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"One's own money"

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Simple question. A person owes thousands of dollars in loans. They are paying back the loans monthly, on time.

Is the money they earn at their job considered "theirs"? Or is it considered the money of the person that the loan is owed to?

The answer does seem obvious upon second thought: it is their money, less the amount per month they are to be paying. Is this right?

I just want to clear up my thinking on the subject.

[edit] Also, feel free to move this if it's in the wrong place--I didn't think it quite fit under political philosophy either...

Edited by musenji
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It is your money in this moment, but that's in the context of the agreement, which was to pay back the money, presumably plus interest. Entering the agreement means that the thousands of dollars do not belong to you anymore, after the agreement is over according to its terms. It's still a value swap, just over a long period of time. The debt holder can't demand payment in full, because that isn't what you agreed to, and you can't demand to stop paying, until the terms of time have been reached.

I'm not too sure about defaults. I suppose that would play out as a mixture of existing laws plus case-by-case as a person's financial situation demands, as decided by a court.

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The money is yours until you refuse to pay, lose at court, and have the wages garnished by court order.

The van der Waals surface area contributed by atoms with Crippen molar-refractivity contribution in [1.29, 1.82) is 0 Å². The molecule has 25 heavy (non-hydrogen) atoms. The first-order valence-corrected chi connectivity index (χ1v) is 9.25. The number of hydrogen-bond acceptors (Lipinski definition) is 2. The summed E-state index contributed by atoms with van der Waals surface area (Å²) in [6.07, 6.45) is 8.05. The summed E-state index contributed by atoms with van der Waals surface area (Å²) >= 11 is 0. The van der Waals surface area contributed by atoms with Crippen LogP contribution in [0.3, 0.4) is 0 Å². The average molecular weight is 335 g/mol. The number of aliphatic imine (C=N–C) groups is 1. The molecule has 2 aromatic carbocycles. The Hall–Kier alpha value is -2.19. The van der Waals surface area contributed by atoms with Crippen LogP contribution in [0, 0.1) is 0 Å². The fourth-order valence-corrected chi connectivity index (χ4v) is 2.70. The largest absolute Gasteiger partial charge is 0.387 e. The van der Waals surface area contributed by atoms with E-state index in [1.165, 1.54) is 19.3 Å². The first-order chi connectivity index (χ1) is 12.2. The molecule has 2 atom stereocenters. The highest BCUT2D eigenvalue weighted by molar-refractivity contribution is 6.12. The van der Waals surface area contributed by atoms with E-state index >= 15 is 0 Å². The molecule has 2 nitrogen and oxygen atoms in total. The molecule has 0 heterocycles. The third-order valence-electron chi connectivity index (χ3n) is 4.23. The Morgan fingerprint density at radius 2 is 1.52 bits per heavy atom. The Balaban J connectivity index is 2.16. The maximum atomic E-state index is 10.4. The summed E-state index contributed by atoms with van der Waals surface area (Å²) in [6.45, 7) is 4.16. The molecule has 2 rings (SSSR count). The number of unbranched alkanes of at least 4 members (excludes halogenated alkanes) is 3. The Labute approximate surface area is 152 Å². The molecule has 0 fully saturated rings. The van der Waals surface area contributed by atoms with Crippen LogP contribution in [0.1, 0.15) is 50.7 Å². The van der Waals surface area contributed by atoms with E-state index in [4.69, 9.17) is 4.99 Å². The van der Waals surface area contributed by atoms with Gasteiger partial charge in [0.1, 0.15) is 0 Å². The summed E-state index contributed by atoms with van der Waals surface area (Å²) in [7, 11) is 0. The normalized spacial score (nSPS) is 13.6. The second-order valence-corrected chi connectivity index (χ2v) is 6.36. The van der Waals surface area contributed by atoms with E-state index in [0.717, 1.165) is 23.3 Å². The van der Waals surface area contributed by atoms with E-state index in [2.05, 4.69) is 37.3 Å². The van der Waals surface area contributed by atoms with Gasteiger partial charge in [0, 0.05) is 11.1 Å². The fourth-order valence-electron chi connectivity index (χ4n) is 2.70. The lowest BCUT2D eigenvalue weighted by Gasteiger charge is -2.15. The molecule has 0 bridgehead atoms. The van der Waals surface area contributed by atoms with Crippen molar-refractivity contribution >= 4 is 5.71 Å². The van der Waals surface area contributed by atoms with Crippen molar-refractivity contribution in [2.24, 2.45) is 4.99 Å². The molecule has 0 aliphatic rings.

Absent the court order, the only way to regard money owed as not yours is to disregard time and consider the money as equivalent to your ultimate plans for it. But the plans are yours.

There appears to be some forgetting or context dropping going on here. What did you get in exchange for the debt? Generally, you do not fully own that which is not fully paid for which leads to the practice of repossessing automobiles and foreclosing mortgages. Only debt wasted on consumables such as coffee shops, dining out or movie tickets cannot be recovered that way.

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An education.

It's not about me, but a friend, who has 70k in loan debt after getting a bachelor's and a master's.

Right, the next big financial bubble to burst will be education. Except the corrupt Congress has made educational loans non-dischargeable even in bankruptcy. This is the reintroduction of indentured servitude.

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Hardly any attention is even given to the student loan bubble and it is going to be a shock to the economy. I went to Bentley University my freshman year and it cost me $20k for one year (I recieved a $30k scholorship). Once I learned about the bubble, I transferred to a state school and am currently there paying 8k a year. While I do think people have to take responsibility for their actions, parents aren't doing a great job in telling kids about the severity of debt and many times are pushing them to go to these expensive schools. Not to take blame away from 18-year olds though, as it is their duty to educate themselves. I know many people taking loans of over 100k for a communications degree and go just to party.

This is a speculative bubble that is similar to the housing bubble as its origin lies in governmental policies from the federal student loan program and subsidies to universities, which allow schools to raise their tuition prices. Bentley raised their tuition 3% in one year, which is another reason why I left. Unfortunately, my current school just raised tuition as well. As people keep believing that you need a degree to succeed in the world, it enables this to happen.

And while it is true congress has made this debt non-dischargable, I do suspect that in the future that will change once the bubble pops.

Edited by Matt Giannelli
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